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Old 04-07-2009, 08:15 AM
 
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Quote:
Originally Posted by JustJulia View Post
Don't worry, teachers are not allowed to prescribe any kind of medicine, mind-altering or otherwise.
Literally they cannot write the script you take to the drug store, but they can and do demand that the child be medicated, effectively being the person that makes the decision that the child will be medicated.
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Old 04-07-2009, 08:17 AM
 
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Quote:
Originally Posted by lisdol View Post
Ditto what Julia replied to you; in addition, I am not sure that the school district psychologist is allowed to make a diagnosis. That may be a state by state thing, but I remember hearing that the diagnosis has to come from an independent psychologist or MD.
Again not talking about the person that signs the prescription, but the person that is effectively the person that determines that a child will be medicated.
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Old 04-07-2009, 08:23 AM
 
Location: The Hall of Justice
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Quote:
Originally Posted by Asheville Native View Post
Literally they cannot write the script you take to the drug store, but they can and do demand that the child be medicated, effectively being the person that makes the decision that the child will be medicated.
Not my kids, not my school district. I love all my kids' teachers and administrators. They have been nothing but supportive and helpful. Of course I hear stories about the evil schools marching in lockstep with the evil pharmaceutical companies trying to strongarm parents into drugging their children into submission, but I think most of those stories are hearsay or overblown. I don't personally know anyone that's happened to.
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Old 04-08-2009, 08:18 AM
 
Location: LEAVING CD
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Quote:
Originally Posted by bookworm2768 View Post
Thank you so much for your response. I think it helped a lot. I believe out teacher this year is one of the most helpful and understanding teachers we have had to date. I will take your advice and ask for a meeting so that we can explain what our plan is and work as a team.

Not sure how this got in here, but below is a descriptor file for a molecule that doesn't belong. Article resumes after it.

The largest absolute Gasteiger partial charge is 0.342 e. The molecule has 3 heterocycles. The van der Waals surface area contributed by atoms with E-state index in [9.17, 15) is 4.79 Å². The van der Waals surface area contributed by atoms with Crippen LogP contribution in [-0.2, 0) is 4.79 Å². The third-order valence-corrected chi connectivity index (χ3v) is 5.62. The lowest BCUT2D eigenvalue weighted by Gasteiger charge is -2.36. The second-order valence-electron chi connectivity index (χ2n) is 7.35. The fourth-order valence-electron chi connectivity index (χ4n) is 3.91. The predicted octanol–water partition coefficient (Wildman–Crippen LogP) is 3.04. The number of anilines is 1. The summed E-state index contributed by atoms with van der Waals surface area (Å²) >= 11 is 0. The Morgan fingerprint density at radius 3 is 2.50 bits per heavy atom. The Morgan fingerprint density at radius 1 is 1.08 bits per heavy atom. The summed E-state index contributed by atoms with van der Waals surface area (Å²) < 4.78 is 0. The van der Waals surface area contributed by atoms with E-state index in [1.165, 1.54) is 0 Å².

In the past we have had teachers who were not quite so open to his needs and that has made me wary of dealing with the school. You are so right, though, if we have an open dialogue and approach this as a team hopefully we can all support him through this.
I do have a question for you though:
We're in Texas and the state mandated testing will begin next year. The school administration is almost obsessive about the tests and I think that is where we will get the most pressure from. If it takes him longer to complete tests or if he is not as organised initially it does not concern me. I do not think it will last long term. However, the school emphasises production and I am worried that they will have a big problem with his drop in performance. Any advice on how to handle that? Thanks
If you do not have an IEP or 504 yet then I highly suggest you request the process be started. To protect you it should be done in writing. If you do have an IEP then you need to contact the school and ask for a modification where your child is allowed more time to complete tasks or given the test verbally. You can also request that he be tested alone so he has no distractions. These are all mods that are easy to do and if requested and entered into the IEP or 504 they have to do them.
As for the meds, we went through all of 'em with our 17 yr old and only found one that worked well with no side affects like facial ticks and stuttering. Some kids I've seen do better without the meds and just caffine, some kids (like mine) do the meds and add caffine if a big test is going to happen.
We've got a friend who's son only takes meds when testing and all other times he's just his normal self. From your discription this sounds alot like Michael. This kid is very outgoing and happy, a regular social butterfly but is prone to lack impulse control and so does wacky things. Nothing mean or hateful just wacky like when he was in about 5th grade he wanted to see if his tounge would stick to our chain link fence rail when it was about 10 degrees out so he licked it and yes it did. Funny as heck but this is Michael. He wanted to see if he could balance on his deck fence rail that was on the second story so he did that only to ignore that it was windy at the time and got blown off. Hurt his shoulder but laughed the whole time as did everyone else. This is Michael... Very creative, very funny, very likeable but always on the go and not very organized. Does his homework but forgets to turn it in and fidgets alot in class.
He's been this way since I've known him and he's 16 now and doing ok in school and is also doing an apprenticeship as a machinist runing computerized lathes and milling machines tapping into his creativity.
The bottom line to this story is it sounds as though your child is better off not on meds right now and it sounds as if a good IEP with the proper modifications would work for you. There really is nothing that can't be placed in an IEP so spend some time thinking about what you need.
Be aware though, while meds don't work for you now the whole shootin' match can and usually does change when the hormones kick in (as in puberty!).
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Old 04-12-2009, 09:06 PM
 
Location: Fort Thomas, Arizona
81 posts, read 239,370 times
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Kudos to you for wanting to give your son the opportunity to modify his own behavior and not jumping back into medication. It will take persistence, but it can most certainly be done.